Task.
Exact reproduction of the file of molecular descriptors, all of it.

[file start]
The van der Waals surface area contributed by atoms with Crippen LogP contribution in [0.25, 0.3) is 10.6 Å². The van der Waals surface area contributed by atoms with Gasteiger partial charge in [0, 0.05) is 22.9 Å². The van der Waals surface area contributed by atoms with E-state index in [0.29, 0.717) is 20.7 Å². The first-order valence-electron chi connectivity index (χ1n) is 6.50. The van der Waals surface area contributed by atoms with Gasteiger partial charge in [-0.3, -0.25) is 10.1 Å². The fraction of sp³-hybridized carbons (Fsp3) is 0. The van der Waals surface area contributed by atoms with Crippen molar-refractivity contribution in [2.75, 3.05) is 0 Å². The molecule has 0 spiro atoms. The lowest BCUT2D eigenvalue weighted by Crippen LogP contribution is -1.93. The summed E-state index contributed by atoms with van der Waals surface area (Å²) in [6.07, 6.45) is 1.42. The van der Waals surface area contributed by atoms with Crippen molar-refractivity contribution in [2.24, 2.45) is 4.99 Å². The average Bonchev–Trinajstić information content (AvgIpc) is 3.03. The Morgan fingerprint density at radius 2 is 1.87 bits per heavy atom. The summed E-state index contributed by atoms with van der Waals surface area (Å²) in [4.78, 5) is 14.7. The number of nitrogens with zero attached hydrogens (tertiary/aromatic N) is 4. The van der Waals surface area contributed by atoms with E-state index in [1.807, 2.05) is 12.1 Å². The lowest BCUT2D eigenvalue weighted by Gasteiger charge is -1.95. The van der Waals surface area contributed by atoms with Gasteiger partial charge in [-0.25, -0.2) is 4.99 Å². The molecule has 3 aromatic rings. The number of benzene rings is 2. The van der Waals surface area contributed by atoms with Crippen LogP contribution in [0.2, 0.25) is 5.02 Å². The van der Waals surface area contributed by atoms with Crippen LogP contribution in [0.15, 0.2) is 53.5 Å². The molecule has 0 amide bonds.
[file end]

The van der Waals surface area contributed by atoms with Crippen LogP contribution in [0.25, 0.3) is 10.6 Å². The van der Waals surface area contributed by atoms with Gasteiger partial charge in [0, 0.05) is 22.9 Å². The van der Waals surface area contributed by atoms with E-state index in [0.29, 0.717) is 20.7 Å². The first-order valence-electron chi connectivity index (χ1n) is 6.50. The van der Waals surface area contributed by atoms with Gasteiger partial charge in [-0.3, -0.25) is 10.1 Å². The fraction of sp³-hybridized carbons (Fsp3) is 0. The van der Waals surface area contributed by atoms with Crippen molar-refractivity contribution in [2.75, 3.05) is 0 Å². The molecule has 0 spiro atoms. The lowest BCUT2D eigenvalue weighted by Crippen LogP contribution is -1.93. The summed E-state index contributed by atoms with van der Waals surface area (Å²) in [6.07, 6.45) is 1.42. The van der Waals surface area contributed by atoms with Crippen molar-refractivity contribution in [2.24, 2.45) is 4.99 Å². The average Bonchev–Trinajstić information content (AvgIpc) is 3.03. The Morgan fingerprint density at radius 2 is 1.87 bits per heavy atom. The summed E-state index contributed by atoms with van der Waals surface area (Å²) in [4.78, 5) is 14.7. The number of nitrogens with zero attached hydrogens (tertiary/aromatic N) is 4. The van der Waals surface area contributed by atoms with E-state index in [1.807, 2.05) is 12.1 Å². The lowest BCUT2D eigenvalue weighted by Gasteiger charge is -1.95. The van der Waals surface area contributed by atoms with Gasteiger partial charge in [-0.25, -0.2) is 4.99 Å². The molecule has 3 aromatic rings. The number of benzene rings is 2. The van der Waals surface area contributed by atoms with Crippen LogP contribution in [0.2, 0.25) is 5.02 Å². The van der Waals surface area contributed by atoms with Crippen LogP contribution in [0.15, 0.2) is 53.5 Å². The molecule has 0 amide bonds.